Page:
Tonight I watched a group of eight white-tails feasting on late summer greenery. I walked slowly, tripod in hand. The two fawns, still with white spots, seemed more trusting of my presence, while the largest doe watched me carefully—guarding the little ones. As darkness wrapped the rich blue sky, the wildlife around me emerged for an evening of hunting, gathering and playing. A beaver splashed its warning in the Pond, small green frogs retreated from the trail to the safety of the marsh, a downy woodpecker beat rhythmically on a birch and ducks flew overhead. Learn about my new Nature Photography eBook here
Tonight I arrived at this peaceful pond in Andover, just after the sun had set, but in time to catch these subtle colors and shadows. Harold Parker State Forest is a great place to visit in all seasons, on foot, cross-country skis, road bike or mountain bike. Click here to see a larger version of this photo or to inquire about purchasing usage rights or an archival print for your collection.
At Pawtuckaway State Park in southern New Hampshire. Today I felt like returning to my black & white roots.
I love the richness of the green in early summer, especially after a heavy rain.
Tonight after a portrait session at the Old North Bridge I rushed down to Walden Pond to catch the last rays of the day. Hardy swimmers were just removing their wetsuits in the parking lot.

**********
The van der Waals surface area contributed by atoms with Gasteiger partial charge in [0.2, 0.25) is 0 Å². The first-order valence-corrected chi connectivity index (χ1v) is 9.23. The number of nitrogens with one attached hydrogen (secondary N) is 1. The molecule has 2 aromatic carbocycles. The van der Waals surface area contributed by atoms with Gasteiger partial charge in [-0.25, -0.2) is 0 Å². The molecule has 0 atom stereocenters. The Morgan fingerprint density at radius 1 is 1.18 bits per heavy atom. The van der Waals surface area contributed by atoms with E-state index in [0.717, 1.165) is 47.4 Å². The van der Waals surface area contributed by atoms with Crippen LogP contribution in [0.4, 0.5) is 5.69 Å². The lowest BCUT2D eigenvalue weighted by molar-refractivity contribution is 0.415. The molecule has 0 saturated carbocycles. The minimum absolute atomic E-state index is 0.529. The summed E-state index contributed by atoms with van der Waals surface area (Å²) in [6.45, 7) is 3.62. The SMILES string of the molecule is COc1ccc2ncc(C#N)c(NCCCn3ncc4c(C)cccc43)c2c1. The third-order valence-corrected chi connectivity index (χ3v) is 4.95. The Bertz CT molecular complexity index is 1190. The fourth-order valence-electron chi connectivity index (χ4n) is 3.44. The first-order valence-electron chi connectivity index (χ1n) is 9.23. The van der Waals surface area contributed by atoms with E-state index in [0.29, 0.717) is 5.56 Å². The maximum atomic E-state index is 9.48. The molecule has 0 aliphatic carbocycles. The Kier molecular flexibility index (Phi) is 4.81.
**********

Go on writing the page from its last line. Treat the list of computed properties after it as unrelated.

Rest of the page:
This seems like an unusually good year for spring flowers. Today I photographed at The Cox Reservation of the Essex County Greenbelt and the Essex-Manchester Conservation Land. I especially like the tiny gems, no greater than one inch across. On Sunday, May 19, I’ll be leading a wildflower photography workshop at The Garden In the Woods in Framingham, MA. There are a few spaces left!
Tonight in the woods not far from where I live, I found a secret patch of highbush blueberries sporting their lovely pink-white flowers. I’ll be back in late July to pick the fruit! As I set up my camera a beaver splashed his mighty tail and patrolled his pond, apparently unaware of my presence.
Today’s late afternoon excursion was to the Ipswich River in Topsfield where shoots of cat-tail and phragmites are pushing through the shallow water. I startled three Great Egrets, enjoyed the songs of the plentiful Red-wings, and watched quietly as seven deer grazed in a meadow in the fading light.
The fading afternoon light at Wingaersheek Beach highlights contours of the granite outcrops in the tide. Annisquam Light is on the horizon. Click here to see a larger image or to purchase an archival print or license for commercial use.